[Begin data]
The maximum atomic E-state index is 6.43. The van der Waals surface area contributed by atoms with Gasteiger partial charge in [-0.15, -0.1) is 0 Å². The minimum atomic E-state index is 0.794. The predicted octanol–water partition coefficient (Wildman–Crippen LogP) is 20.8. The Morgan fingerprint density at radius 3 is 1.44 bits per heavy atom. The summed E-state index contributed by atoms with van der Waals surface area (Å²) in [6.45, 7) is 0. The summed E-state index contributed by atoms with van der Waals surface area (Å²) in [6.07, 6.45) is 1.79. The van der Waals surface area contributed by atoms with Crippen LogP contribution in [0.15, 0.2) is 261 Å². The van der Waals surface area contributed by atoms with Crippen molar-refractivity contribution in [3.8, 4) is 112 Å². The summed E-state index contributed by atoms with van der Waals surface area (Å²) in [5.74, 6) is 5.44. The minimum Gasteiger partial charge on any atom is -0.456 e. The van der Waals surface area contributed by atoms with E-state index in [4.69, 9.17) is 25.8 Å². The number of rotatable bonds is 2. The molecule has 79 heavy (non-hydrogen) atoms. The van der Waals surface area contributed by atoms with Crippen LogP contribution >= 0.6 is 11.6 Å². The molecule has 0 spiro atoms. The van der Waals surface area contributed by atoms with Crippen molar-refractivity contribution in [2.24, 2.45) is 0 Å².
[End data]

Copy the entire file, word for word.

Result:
The maximum atomic E-state index is 6.43. The van der Waals surface area contributed by atoms with Gasteiger partial charge in [-0.15, -0.1) is 0 Å². The minimum atomic E-state index is 0.794. The predicted octanol–water partition coefficient (Wildman–Crippen LogP) is 20.8. The Morgan fingerprint density at radius 3 is 1.44 bits per heavy atom. The summed E-state index contributed by atoms with van der Waals surface area (Å²) in [6.45, 7) is 0. The summed E-state index contributed by atoms with van der Waals surface area (Å²) in [6.07, 6.45) is 1.79. The van der Waals surface area contributed by atoms with Crippen LogP contribution in [0.15, 0.2) is 261 Å². The van der Waals surface area contributed by atoms with Crippen molar-refractivity contribution in [3.8, 4) is 112 Å². The summed E-state index contributed by atoms with van der Waals surface area (Å²) in [5.74, 6) is 5.44. The minimum Gasteiger partial charge on any atom is -0.456 e. The van der Waals surface area contributed by atoms with E-state index in [4.69, 9.17) is 25.8 Å². The number of rotatable bonds is 2. The molecule has 79 heavy (non-hydrogen) atoms. The van der Waals surface area contributed by atoms with Crippen LogP contribution >= 0.6 is 11.6 Å². The molecule has 0 spiro atoms. The van der Waals surface area contributed by atoms with Crippen molar-refractivity contribution in [2.24, 2.45) is 0 Å².